WASHINGTON Fort Drum is in line for more than $100 million in construction in the Obama administrations proposed spending plan for the next fiscal year but thats about as generous a boost as the north country may see in federal spending.
The administrations request, released Monday, envisions reductions in Army combat brigades, cuts to home heating assistance for low-income families, reductions in payments to farmers and less spending on housing rehabilitation and public sewer systems, to name a few measures likely to affect the north country.
And two more military base closing rounds are not out of the question, in 2013 and 2015, athough Congress appears less than receptive.
Some of the biggest impacts will be felt at Fort Drum. The Pentagon proposed a $95 million aircraft hangar there to support the installations combat aviation brigade, which the Army said cannot function properly without a maintenance hangar of its own.
The department also proposed a $25.9 million data terminal complex at Fort Drum for the Missile Defense Agency, and a $17.3 million soldier specialty care clinic through the Tricare Management Activity although there was no word on funding available within Tricare for the Fort Drum Regional Health Planning Organization, Rep. William L. Owenss office reported.
Mr. Owens, D-Plattsburgh, and Sen. Kirsten E. Gillibrand, D-N.Y., several weeks ago asked the Army to consider including the FDRHPO in its budget request.
The boost in construction spending at Drum, however, contrasts with the administrations plan to shrink the Army by at least eight combat brigades officials said they will consider more and to slash the Army by tens of thousands of soldiers over five years.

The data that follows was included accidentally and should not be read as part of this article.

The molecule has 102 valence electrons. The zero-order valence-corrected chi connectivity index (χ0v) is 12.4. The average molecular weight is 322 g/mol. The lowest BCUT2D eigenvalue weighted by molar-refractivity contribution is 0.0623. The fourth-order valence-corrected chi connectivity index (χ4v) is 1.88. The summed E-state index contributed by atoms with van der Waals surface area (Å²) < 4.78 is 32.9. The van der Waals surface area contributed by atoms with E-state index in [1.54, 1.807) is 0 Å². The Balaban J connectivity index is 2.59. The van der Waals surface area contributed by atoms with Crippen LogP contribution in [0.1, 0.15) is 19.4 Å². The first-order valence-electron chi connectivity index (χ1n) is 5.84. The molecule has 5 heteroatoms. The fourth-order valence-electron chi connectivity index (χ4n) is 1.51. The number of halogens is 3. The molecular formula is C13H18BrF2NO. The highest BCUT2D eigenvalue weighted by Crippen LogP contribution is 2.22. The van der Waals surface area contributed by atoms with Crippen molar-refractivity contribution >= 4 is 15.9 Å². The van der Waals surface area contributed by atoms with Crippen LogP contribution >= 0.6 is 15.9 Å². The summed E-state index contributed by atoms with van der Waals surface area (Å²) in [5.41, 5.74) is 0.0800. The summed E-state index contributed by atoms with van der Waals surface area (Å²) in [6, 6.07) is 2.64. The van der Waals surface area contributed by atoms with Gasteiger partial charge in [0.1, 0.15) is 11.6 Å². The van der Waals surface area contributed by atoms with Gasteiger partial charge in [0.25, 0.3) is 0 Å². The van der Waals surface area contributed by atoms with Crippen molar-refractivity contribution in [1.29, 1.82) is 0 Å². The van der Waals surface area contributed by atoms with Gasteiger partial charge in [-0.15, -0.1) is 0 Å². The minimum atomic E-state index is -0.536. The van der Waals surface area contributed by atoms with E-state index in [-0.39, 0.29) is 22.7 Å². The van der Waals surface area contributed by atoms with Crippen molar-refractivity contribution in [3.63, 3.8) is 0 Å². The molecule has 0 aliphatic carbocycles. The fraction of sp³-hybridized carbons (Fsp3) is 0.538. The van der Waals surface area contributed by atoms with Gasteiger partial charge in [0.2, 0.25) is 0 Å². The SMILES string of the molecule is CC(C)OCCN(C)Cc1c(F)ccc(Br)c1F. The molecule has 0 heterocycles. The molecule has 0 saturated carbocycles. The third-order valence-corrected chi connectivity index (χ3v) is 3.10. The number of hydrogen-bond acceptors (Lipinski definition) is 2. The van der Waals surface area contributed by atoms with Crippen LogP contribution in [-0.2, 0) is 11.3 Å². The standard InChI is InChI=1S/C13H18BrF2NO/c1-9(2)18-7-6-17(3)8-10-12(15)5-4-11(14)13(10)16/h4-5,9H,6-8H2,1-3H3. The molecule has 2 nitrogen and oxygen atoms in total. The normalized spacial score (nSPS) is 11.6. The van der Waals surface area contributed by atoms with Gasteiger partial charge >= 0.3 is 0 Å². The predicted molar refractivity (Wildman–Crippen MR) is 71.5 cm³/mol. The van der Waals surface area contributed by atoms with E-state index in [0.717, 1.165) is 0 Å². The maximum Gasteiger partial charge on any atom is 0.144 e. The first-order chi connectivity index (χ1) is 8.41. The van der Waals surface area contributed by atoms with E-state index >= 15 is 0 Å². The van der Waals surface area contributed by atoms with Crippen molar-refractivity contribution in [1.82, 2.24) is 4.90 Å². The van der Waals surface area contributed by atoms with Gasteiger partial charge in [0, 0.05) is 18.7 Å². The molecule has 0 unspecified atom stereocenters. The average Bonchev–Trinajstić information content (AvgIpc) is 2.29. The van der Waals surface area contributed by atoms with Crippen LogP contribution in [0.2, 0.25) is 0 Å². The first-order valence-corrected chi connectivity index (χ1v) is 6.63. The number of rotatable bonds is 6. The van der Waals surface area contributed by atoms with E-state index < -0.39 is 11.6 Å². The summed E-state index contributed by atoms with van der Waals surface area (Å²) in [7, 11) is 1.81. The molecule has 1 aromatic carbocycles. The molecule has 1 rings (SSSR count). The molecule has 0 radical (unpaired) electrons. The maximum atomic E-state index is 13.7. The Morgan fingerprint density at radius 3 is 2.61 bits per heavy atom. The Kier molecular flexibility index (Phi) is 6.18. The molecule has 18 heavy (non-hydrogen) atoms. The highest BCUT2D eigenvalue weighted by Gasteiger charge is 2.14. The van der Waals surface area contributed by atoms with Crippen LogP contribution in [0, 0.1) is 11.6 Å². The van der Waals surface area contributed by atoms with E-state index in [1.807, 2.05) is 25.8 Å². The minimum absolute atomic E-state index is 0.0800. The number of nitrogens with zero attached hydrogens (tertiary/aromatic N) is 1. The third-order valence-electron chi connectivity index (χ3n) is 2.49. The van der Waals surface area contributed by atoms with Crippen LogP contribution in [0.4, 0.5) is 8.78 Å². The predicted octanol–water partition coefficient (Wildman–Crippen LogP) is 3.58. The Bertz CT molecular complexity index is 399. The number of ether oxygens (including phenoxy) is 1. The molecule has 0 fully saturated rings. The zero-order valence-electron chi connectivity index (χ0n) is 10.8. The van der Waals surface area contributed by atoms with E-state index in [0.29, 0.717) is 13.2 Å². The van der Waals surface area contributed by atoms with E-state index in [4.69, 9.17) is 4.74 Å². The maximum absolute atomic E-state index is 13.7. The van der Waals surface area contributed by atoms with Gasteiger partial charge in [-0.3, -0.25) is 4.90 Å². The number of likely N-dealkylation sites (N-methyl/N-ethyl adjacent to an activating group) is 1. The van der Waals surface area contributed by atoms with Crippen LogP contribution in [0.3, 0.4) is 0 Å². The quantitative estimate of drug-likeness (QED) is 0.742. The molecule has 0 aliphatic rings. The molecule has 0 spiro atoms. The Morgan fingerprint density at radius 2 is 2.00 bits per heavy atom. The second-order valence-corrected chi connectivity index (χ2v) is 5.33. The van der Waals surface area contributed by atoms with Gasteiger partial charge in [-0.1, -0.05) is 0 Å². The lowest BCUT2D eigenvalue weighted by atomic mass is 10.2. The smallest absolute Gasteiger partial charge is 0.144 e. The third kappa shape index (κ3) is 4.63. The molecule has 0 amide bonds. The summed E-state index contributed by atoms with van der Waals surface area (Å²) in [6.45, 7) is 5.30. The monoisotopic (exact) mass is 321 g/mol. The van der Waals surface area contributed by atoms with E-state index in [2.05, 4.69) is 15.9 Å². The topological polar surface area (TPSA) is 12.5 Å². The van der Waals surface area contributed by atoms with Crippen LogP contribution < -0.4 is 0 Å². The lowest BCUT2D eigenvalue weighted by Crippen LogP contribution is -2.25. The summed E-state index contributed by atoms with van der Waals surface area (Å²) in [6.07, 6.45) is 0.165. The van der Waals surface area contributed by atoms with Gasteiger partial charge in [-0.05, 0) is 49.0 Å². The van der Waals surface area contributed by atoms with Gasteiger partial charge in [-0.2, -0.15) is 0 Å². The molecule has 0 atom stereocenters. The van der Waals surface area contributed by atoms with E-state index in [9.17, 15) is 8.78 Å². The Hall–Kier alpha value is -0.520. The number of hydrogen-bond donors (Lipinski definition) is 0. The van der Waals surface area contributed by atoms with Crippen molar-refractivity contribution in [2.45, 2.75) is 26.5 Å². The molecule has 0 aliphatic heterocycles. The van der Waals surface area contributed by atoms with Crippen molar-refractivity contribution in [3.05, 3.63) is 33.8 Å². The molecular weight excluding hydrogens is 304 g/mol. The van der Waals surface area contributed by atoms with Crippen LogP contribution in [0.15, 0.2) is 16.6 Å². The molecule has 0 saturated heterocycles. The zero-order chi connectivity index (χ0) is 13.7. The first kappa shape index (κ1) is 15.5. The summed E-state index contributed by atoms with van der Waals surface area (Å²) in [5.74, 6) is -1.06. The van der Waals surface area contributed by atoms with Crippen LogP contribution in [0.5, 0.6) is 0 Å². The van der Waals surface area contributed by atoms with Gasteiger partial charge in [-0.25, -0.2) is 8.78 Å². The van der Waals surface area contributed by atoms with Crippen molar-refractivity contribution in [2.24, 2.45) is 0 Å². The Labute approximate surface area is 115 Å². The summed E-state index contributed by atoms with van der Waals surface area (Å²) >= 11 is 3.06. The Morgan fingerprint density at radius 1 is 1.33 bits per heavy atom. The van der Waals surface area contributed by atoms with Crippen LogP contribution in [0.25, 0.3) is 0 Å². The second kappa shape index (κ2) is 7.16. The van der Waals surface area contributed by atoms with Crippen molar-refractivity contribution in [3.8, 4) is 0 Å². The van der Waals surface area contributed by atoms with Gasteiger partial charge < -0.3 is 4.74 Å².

The Army will take several months to decide where to propose those cuts, said Maj. Gen. Phillip E. McGhee, Army budget director, at a Pentagon news briefing.
Its going to be a very complicated and long process as we go through, Gen. McGhee said.
Army officials added, however, that they do not expect the change in force structure to dictate base closure recommendations should Congress approve additional rounds. The Army shed considerable base structure during the 2005 round, officials have said.
The reaction to the military portion of the budget, at least on the Republican side, was sharply negative. The chairman of the House Armed Services Committee, Rep. Howard P. Buck McKeon, R-Calif., noted the request is $45 billion less than President Barack Obama asked for a year ago and, in his view, puts too much responsibility for deficit reduction on the military.
It appears this is the only sector of the federal government to meaningfully contribute to deficit reduction. Simultaneously, the budget proposes additional spending by diverting savings from declining war funding to domestic infrastructure spending, Mr. McKeon said in a statement.
The spending plan also calls for further increases in Tricare health insurance premiums for some military retirees, including sharp increases for retired officers. And the plan includes higher pharmacy costs in an effort to move beneficiaries to mail order drugs and generics.
In other programs, the budget slashes low-income home energy assistance to $3 billion from $4.7 billion in 2011 and 3.7 billion in 2012. It also cuts crop insurance for farmers, which generated a negative response from the Senate Agriculture Committees chairwoman, Sen. Debbie Stabenow, D-Mich., who said the program is a valuable risk management tool.
Mr. Owens, who was traveling in St. Lawrence County on Monday, was still reviewing the budget Monday afternoon and did not have a comment on specifics but believes Congress and the White House need to craft a spending plan rather than rely on temporary spending measures that have dominated Congress this term, said his spokesman, Sean Magers.